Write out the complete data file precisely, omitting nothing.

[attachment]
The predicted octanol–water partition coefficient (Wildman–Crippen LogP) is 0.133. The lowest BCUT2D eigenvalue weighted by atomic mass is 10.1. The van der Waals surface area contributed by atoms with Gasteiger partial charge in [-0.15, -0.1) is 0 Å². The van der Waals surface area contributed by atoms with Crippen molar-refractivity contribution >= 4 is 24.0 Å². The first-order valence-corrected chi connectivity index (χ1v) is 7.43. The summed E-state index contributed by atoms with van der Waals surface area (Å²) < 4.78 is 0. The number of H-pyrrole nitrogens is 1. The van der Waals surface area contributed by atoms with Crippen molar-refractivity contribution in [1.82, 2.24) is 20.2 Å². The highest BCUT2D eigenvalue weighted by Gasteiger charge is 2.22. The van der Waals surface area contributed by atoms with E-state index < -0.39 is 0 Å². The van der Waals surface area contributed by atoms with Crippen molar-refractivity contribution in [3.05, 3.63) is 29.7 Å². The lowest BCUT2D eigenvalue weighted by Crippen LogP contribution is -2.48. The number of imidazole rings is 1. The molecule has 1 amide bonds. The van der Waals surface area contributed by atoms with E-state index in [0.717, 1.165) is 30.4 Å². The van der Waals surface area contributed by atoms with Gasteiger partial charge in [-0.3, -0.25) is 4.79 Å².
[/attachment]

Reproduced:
The predicted octanol–water partition coefficient (Wildman–Crippen LogP) is 0.133. The lowest BCUT2D eigenvalue weighted by atomic mass is 10.1. The van der Waals surface area contributed by atoms with Gasteiger partial charge in [-0.15, -0.1) is 0 Å². The van der Waals surface area contributed by atoms with Crippen molar-refractivity contribution >= 4 is 24.0 Å². The first-order valence-corrected chi connectivity index (χ1v) is 7.43. The summed E-state index contributed by atoms with van der Waals surface area (Å²) < 4.78 is 0. The number of H-pyrrole nitrogens is 1. The van der Waals surface area contributed by atoms with Crippen molar-refractivity contribution in [1.82, 2.24) is 20.2 Å². The highest BCUT2D eigenvalue weighted by Gasteiger charge is 2.22. The van der Waals surface area contributed by atoms with E-state index < -0.39 is 0 Å². The van der Waals surface area contributed by atoms with Crippen molar-refractivity contribution in [3.05, 3.63) is 29.7 Å². The lowest BCUT2D eigenvalue weighted by Crippen LogP contribution is -2.48. The number of imidazole rings is 1. The molecule has 1 amide bonds. The van der Waals surface area contributed by atoms with E-state index in [0.717, 1.165) is 30.4 Å². The van der Waals surface area contributed by atoms with Gasteiger partial charge in [-0.3, -0.25) is 4.79 Å².